Drugs found in car not admissible as evidence
PIERRE, S.D. - PIERRE, S.D. (AP) — More than 97 pounds of marijuana found in a Chicago man's car cannot be used as evidence against him because a Highway Patrol trooper did not have sufficient reason to detain him at an interstate rest area in western South Dakota, the state Supreme Court has ruled.
The marijuana and another drug were found in Sean P. Haar's station wagon after a drug dog sniffed the vehicle and indicated it contained drugs, but the Supreme Court said trooper Brian Swets did not have reasonable suspicion to justify detaining Haar so the dog could check out the car.
That means Haar's constitutional protections against unreasonable search and seizure were violated and the drugs seized cannot be used as evidence against him, the high court said in a decision issued Thursday.
After Circuit Judge Warren Johnson of Deadwood ruled the drugs could be used as evidence, Haar was convicted last year of possession more than 1 pound of marijuana with intent to distribute, possession of more than 10 pounds of marijuana and possession of a prescription painkiller. He was sentenced to seven years in prison but remained free on bond during his appeal.
Haar's attorney, Matthew Kinney of Spearfish, said he will ask that Haar's conviction be vacated once the case returns to circuit court. The case likely will be dropped because the seized drugs cannot be used as evidence, he said.
The Supreme Court's decision provides guidance for officers in situations where it's not been clear whether they can detain people, Kinney said: "I think the case offers a lot of law that perhaps tightens up some gray areas we had."
The Supreme Court ruled in previous cases that a drug dog can sniff the outside of a car or truck after a valid traffic stop without violating a driver's constitutional rights. Haar's case, however, did not involve a traffic stop.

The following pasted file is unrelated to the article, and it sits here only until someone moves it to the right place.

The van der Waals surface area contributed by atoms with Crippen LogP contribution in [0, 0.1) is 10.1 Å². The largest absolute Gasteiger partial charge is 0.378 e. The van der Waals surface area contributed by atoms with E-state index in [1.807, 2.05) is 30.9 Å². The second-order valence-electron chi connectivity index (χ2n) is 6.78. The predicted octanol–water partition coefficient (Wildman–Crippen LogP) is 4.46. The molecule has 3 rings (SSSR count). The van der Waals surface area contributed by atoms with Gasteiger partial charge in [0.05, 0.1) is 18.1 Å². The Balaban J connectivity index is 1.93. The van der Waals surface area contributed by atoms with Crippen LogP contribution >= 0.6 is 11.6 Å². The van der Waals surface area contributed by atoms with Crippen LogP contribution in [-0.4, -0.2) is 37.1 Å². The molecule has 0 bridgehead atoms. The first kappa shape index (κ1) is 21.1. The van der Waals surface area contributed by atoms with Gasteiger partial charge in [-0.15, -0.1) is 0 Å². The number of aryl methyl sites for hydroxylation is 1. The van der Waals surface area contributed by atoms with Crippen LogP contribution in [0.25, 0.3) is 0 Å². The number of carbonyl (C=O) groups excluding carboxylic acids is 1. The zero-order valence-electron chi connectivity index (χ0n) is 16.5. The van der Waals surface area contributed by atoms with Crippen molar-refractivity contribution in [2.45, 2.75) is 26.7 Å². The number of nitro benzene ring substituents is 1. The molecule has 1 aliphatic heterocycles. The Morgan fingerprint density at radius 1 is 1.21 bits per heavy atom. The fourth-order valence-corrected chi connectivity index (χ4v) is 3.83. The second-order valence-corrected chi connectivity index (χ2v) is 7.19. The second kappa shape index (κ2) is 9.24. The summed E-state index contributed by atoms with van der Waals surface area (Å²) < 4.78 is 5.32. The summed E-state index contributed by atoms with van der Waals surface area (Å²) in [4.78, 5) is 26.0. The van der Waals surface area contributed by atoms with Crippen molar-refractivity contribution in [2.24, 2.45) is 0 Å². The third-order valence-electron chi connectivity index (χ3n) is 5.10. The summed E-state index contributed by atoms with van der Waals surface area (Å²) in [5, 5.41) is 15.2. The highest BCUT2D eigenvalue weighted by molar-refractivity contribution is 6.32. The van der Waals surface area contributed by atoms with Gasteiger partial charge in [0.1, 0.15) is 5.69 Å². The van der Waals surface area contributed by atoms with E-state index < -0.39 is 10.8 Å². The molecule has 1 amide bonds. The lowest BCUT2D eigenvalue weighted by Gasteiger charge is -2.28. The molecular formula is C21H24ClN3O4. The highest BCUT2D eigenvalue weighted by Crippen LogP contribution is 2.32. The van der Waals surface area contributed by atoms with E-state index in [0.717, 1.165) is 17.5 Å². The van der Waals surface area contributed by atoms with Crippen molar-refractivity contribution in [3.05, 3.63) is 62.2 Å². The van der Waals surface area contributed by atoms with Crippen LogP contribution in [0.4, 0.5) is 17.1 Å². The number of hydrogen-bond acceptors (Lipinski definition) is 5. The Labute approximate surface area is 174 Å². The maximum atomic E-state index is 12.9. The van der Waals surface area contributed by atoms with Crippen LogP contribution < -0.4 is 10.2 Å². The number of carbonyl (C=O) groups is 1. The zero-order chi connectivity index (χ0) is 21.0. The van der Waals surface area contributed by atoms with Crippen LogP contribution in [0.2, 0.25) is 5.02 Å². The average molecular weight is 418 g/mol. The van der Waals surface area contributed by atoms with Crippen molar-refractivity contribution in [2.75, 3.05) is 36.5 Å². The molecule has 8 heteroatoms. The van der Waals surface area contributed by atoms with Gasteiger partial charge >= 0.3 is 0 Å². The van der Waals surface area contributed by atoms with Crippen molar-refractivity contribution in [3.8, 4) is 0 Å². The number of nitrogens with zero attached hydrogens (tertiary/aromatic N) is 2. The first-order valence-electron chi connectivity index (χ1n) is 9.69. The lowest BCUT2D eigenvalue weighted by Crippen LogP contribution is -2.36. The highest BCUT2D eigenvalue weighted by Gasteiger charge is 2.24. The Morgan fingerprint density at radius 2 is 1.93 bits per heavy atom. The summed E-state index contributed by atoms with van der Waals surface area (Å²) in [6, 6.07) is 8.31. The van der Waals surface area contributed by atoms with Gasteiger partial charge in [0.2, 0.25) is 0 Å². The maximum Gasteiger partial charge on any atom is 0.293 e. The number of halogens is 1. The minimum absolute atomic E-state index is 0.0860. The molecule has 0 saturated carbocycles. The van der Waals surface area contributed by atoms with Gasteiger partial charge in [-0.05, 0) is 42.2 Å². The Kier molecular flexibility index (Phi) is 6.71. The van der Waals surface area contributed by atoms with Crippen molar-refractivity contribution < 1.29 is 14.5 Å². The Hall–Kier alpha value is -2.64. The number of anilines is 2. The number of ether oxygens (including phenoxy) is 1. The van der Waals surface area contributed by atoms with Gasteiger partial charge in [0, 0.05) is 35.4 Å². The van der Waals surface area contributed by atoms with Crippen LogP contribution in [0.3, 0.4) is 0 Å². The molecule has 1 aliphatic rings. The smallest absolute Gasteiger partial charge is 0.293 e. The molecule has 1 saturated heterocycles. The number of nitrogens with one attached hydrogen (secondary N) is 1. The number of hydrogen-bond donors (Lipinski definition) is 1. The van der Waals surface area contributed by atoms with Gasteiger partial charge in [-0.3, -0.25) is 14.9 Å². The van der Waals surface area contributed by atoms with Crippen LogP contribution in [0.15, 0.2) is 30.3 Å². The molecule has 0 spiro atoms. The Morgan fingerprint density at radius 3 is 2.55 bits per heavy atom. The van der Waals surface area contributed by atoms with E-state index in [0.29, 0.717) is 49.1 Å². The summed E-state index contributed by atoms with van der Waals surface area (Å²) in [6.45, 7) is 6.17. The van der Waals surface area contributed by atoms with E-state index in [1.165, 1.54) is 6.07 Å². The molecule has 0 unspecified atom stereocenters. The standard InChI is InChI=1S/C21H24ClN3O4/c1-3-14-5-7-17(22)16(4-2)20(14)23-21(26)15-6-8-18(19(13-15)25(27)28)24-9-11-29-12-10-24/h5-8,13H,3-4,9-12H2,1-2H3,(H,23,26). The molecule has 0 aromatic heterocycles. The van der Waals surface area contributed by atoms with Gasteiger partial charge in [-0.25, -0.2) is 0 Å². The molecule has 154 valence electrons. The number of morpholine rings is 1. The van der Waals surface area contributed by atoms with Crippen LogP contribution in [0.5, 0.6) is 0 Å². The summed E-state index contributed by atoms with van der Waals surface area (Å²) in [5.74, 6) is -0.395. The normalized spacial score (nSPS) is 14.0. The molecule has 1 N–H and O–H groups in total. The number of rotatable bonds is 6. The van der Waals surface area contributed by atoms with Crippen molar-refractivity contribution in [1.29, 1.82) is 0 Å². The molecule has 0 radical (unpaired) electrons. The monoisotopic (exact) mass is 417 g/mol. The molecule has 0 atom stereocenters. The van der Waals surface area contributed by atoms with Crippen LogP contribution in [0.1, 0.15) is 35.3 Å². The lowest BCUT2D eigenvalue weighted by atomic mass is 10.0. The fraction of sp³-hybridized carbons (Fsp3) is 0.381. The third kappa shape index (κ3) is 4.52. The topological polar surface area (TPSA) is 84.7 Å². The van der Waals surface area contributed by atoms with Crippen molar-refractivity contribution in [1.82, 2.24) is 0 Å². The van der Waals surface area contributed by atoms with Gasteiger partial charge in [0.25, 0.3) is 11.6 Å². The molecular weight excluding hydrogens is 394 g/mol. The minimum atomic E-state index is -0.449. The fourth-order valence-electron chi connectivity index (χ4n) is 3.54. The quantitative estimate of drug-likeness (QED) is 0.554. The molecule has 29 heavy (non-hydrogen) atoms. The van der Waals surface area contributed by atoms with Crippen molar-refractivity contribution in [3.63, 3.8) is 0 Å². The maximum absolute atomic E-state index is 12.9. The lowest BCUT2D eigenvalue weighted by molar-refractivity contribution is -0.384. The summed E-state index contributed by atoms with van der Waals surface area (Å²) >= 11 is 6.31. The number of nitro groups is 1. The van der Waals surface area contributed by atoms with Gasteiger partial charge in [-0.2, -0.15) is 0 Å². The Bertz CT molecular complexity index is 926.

In cases like his, officers can detain people briefly, but only if they have reasonable suspicion of criminal activity, the Supreme Court said. The trooper did not have that in this case, the justices said.
When Swets pulled into the rest area along Interstate 90 near the Wyoming border on Feb. 26, 2008, he saw Haar's station wagon with Illinois license plates. The trooper saw a cargo box on top of the car, a black duffel bag in the vehicle, and two cellular telephones and an energy drink in the passenger area.
Haar walked up to the car, and the trooper asked him where he was traveling from, according to court documents. Haar said he had driven from "out west," and Swets then asked if his dog would detect illegal drugs if it sniffed the car. Haar did not consent to having the dog sniff the car.
The trooper told Haar he was free to go. He later testified in court that he meant only that Haar could walk away but could not get into the car. The trooper then used a remote control to release his dog from the patrol car, and the dog indicated Haar's car contained drugs. A search then found marijuana and the other drug.
The trooper testified he saw no traffic violation or signs of intoxication, and he smelled no drugs. However, he said he was suspicious because Haar seemed nervous, the vehicle and its contents fit the profile of drug carriers, and Haar was traveling a route known for carrying drugs from the West Coast to Chicago.
"It's the whole picture. It's everything that's going on there that would indicate to me that a person is nervous," the trooper testified.
The Supreme Court disagreed, saying the trooper didn't have enough information to believe Haar was engaged in drug trafficking.
"Therefore, despite the fact that a canine sniff is not a search, the sniff and resulting search were the product of an unconstitutional seizure or detention requiring suppression" of the evidence," the Supreme Court said.
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